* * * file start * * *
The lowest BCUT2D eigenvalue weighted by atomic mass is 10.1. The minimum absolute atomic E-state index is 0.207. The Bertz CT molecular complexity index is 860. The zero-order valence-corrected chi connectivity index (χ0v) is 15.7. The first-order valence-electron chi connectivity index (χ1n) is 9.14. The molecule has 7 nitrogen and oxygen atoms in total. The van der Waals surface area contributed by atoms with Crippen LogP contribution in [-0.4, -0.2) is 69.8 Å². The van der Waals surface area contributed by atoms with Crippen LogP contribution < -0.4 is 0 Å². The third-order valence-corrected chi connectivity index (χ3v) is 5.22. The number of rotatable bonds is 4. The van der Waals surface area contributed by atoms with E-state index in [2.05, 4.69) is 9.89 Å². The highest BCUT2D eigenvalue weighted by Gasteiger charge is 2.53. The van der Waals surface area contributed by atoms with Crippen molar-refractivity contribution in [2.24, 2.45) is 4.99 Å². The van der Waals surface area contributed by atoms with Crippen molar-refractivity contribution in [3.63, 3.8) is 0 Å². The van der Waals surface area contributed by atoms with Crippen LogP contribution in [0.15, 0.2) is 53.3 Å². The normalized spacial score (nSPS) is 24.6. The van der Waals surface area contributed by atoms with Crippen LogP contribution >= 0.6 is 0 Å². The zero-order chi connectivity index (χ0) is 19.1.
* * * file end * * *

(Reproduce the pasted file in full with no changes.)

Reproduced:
The lowest BCUT2D eigenvalue weighted by atomic mass is 10.1. The minimum absolute atomic E-state index is 0.207. The Bertz CT molecular complexity index is 860. The zero-order valence-corrected chi connectivity index (χ0v) is 15.7. The first-order valence-electron chi connectivity index (χ1n) is 9.14. The molecule has 7 nitrogen and oxygen atoms in total. The van der Waals surface area contributed by atoms with Crippen LogP contribution in [-0.4, -0.2) is 69.8 Å². The van der Waals surface area contributed by atoms with Crippen LogP contribution < -0.4 is 0 Å². The third-order valence-corrected chi connectivity index (χ3v) is 5.22. The number of rotatable bonds is 4. The van der Waals surface area contributed by atoms with E-state index in [2.05, 4.69) is 9.89 Å². The highest BCUT2D eigenvalue weighted by Gasteiger charge is 2.53. The van der Waals surface area contributed by atoms with Crippen molar-refractivity contribution in [2.24, 2.45) is 4.99 Å². The van der Waals surface area contributed by atoms with Crippen molar-refractivity contribution in [3.63, 3.8) is 0 Å². The van der Waals surface area contributed by atoms with Crippen LogP contribution in [0.15, 0.2) is 53.3 Å². The normalized spacial score (nSPS) is 24.6. The van der Waals surface area contributed by atoms with Crippen LogP contribution >= 0.6 is 0 Å². The zero-order chi connectivity index (χ0) is 19.1.